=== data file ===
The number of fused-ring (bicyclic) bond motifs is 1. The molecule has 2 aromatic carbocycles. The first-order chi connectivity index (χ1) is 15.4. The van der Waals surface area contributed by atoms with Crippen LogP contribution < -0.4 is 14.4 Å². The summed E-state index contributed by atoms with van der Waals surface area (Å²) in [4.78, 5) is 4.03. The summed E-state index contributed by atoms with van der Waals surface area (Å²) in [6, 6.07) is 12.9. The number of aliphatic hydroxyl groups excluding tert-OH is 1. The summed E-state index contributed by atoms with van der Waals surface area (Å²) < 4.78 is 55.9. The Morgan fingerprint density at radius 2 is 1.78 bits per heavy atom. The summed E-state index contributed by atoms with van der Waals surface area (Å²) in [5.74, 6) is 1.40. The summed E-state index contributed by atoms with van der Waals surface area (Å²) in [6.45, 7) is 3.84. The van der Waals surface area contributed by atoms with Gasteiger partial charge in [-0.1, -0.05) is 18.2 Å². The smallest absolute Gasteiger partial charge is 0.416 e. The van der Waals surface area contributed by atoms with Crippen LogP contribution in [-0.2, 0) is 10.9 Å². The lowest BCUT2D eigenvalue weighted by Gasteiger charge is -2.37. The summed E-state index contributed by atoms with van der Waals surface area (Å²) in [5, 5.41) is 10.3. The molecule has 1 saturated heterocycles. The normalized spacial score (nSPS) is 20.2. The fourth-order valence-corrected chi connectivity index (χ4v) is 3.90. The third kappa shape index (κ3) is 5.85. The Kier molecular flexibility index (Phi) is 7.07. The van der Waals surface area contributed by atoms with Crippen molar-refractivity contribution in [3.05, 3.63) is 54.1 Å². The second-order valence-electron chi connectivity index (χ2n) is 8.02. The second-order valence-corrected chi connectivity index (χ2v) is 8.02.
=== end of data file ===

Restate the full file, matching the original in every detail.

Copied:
The number of fused-ring (bicyclic) bond motifs is 1. The molecule has 2 aromatic carbocycles. The first-order chi connectivity index (χ1) is 15.4. The van der Waals surface area contributed by atoms with Crippen LogP contribution < -0.4 is 14.4 Å². The summed E-state index contributed by atoms with van der Waals surface area (Å²) in [4.78, 5) is 4.03. The summed E-state index contributed by atoms with van der Waals surface area (Å²) in [6, 6.07) is 12.9. The number of aliphatic hydroxyl groups excluding tert-OH is 1. The summed E-state index contributed by atoms with van der Waals surface area (Å²) < 4.78 is 55.9. The Morgan fingerprint density at radius 2 is 1.78 bits per heavy atom. The summed E-state index contributed by atoms with van der Waals surface area (Å²) in [5.74, 6) is 1.40. The summed E-state index contributed by atoms with van der Waals surface area (Å²) in [6.45, 7) is 3.84. The van der Waals surface area contributed by atoms with Gasteiger partial charge in [-0.1, -0.05) is 18.2 Å². The smallest absolute Gasteiger partial charge is 0.416 e. The van der Waals surface area contributed by atoms with Crippen LogP contribution in [-0.2, 0) is 10.9 Å². The lowest BCUT2D eigenvalue weighted by Gasteiger charge is -2.37. The summed E-state index contributed by atoms with van der Waals surface area (Å²) in [5, 5.41) is 10.3. The molecule has 1 saturated heterocycles. The normalized spacial score (nSPS) is 20.2. The fourth-order valence-corrected chi connectivity index (χ4v) is 3.90. The third kappa shape index (κ3) is 5.85. The Kier molecular flexibility index (Phi) is 7.07. The van der Waals surface area contributed by atoms with Crippen molar-refractivity contribution in [3.05, 3.63) is 54.1 Å². The second-order valence-electron chi connectivity index (χ2n) is 8.02. The second-order valence-corrected chi connectivity index (χ2v) is 8.02.